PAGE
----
3 of 3 people found the following review helpful
2.0 out of 5 stars often boring, very occasionally splendid,
I found this book quite hard-going, often boring, very occasionally splendid, barely fun. I was attracted to it because of the favourable comparisons with Iain M Banks (RIP), but could not see any realistic parallels with his work. Banks' zest and joi-de-vivre are completely absent. The characters are very flat; their motivations are artificially obscured, and the first person narrator overwhelms the text so greatly that it squeezes out almost every possibility of drama.
With that said, there are some very sweet ideas hidden under the tedious molasses of the writing here. It's a sorrow that they weren't given centre stage in a dramatised environment.
5 of 5 people found the following review helpful
2.0 out of 5 stars Never trust the quotes on the cover... ...,
Never trust the quotes on the cover... 'Heir to Iain Banks' - I don't think so. Ponderous plot, unconvincing detail.
3 of 3 people found the following review helpful
4.0 out of 5 stars Keep with it,
The writing style is clunky to begin with. As the main character develops and the story unfolds her writing become much easier to read. This I assume was a deliberate and brave move. I put it down for a couple of day as found the start hard going before going back to it. I am pleased that I gave it a chance and would recommend that other do so . I think they will be glad in the end. Not a classic but a very good and though provoking read.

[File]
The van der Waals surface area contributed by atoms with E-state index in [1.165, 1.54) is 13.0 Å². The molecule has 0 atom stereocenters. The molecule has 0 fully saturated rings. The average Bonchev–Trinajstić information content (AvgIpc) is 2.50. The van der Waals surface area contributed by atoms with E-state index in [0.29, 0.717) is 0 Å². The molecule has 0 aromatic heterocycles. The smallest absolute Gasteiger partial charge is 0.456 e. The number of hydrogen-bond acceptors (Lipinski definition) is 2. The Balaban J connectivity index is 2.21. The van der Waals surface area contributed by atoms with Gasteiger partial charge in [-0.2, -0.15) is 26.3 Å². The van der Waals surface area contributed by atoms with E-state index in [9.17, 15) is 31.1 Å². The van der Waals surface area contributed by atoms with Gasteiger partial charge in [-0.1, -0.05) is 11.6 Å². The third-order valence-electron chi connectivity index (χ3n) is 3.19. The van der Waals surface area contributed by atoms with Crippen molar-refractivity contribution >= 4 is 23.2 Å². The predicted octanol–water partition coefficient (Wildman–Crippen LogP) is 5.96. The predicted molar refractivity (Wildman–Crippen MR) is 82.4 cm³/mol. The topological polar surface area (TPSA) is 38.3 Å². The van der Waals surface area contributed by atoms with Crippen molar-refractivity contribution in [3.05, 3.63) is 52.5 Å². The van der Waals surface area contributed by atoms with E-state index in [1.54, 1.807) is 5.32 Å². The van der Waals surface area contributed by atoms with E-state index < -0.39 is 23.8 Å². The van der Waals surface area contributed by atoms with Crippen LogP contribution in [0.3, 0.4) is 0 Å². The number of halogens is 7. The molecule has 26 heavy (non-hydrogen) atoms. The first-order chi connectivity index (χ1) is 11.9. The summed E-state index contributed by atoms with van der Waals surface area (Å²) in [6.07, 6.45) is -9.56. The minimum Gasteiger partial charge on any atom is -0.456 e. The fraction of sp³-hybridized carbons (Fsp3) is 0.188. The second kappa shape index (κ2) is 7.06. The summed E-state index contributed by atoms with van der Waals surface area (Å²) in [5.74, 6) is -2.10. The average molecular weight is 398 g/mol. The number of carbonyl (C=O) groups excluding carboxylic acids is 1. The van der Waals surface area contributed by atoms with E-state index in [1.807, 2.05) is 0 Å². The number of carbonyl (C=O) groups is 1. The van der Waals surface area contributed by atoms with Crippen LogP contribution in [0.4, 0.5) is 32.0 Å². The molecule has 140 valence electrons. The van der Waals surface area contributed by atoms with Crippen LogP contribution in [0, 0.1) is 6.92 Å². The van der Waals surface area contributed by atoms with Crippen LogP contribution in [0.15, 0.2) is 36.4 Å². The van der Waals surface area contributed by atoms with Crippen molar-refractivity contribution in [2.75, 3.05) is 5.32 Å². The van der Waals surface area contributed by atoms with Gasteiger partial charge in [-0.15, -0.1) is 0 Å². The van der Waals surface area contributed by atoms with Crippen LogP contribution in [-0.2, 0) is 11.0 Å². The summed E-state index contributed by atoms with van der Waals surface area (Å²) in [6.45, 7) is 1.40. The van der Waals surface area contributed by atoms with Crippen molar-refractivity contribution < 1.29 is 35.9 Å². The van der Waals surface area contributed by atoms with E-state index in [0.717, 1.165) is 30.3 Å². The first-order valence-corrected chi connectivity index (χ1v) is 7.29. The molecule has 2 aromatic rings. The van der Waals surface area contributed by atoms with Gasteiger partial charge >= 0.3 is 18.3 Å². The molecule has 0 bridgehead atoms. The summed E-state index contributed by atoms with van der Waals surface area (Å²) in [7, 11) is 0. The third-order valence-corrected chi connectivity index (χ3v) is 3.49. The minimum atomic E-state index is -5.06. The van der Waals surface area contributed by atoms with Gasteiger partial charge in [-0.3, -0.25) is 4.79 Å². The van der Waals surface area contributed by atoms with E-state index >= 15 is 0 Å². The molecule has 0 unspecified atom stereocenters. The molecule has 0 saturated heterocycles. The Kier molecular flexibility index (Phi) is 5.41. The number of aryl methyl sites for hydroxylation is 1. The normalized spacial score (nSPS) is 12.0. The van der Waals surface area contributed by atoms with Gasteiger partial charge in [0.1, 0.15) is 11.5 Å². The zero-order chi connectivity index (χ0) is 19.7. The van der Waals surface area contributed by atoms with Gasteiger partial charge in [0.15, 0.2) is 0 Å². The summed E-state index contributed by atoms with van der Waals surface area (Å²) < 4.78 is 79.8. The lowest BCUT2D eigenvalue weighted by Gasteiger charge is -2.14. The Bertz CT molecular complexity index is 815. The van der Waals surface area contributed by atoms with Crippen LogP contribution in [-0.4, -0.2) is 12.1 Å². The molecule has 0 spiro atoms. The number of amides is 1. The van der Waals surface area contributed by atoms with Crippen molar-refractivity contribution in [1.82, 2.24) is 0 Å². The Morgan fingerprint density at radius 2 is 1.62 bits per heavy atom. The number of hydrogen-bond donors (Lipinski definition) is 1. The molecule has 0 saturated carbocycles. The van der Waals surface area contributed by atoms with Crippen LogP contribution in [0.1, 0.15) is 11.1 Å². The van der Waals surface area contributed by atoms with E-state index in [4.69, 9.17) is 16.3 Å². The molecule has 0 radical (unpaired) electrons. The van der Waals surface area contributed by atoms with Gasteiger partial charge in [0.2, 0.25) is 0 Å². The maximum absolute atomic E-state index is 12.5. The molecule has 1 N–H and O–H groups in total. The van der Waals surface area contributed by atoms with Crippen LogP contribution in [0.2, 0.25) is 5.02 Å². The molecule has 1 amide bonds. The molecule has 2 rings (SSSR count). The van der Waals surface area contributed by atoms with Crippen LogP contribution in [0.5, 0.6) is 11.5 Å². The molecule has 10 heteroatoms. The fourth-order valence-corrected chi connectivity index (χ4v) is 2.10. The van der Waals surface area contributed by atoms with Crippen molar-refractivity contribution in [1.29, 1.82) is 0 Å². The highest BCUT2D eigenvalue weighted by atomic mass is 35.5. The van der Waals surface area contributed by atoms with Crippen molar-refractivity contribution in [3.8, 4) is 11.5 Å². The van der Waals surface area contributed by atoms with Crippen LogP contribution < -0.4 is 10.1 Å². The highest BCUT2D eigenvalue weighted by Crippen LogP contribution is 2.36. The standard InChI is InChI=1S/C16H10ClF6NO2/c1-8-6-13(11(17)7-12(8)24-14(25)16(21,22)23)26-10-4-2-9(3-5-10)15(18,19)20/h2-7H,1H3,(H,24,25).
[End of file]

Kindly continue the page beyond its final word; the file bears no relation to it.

15 of 17 people found the following review helpful
4.0 out of 5 stars Unique, Strange and Addictive.,
Science fiction by it's very nature has many different concepts ideas and thoughts. After all when you have the universe at your keyboard why not? However much of it is derivative and repetitive. That's why I tend to read it in waves, because I'll OD on it and then lose interest for a while and then read other genres.
When I downloaded this I was just about at that stage. Probably if I had bought another sci-fi book I wouldn't have read it all the way through before I lost interest. However, Ann Leckie has done something special here. She has written a unique book in a tough genre to do that.
The four stars I gave this is possibly a little unfair when most of the book is a five star effort. This was for the start which was a little tough going as it deliberately left things confusing and hard to pick up. Even after reading the whole book I never really understood the sex of some of the characters. This is because it's written from the point of view of an ancillary to a destroyed space ship Justice of Toren who has no concept of the different types of humans. Everyone is 'she' and that means you have to think hard about the context.
Essentially the story is about the fracturing of an all seeing all knowing quasi-religious overseer who rules an empire of humans called Radchaai. It's an internal struggle where one part of the collective conscious is fighting the other part when both sides know what the other is thinking. It's mental chess. The ancillary of Justice of Toren, Breq, is after some revenge against losing itself because of the internal fight.
Once I fought my way past the first part of the book during which I almost put it aside I realised I was reading a book of rare excellence. Clever, well thought out, full of novel concepts and perhaps a bit of a dig at religion.
Very satisfying ending too.
Overall a book well worth a read if you want something refreshing and different.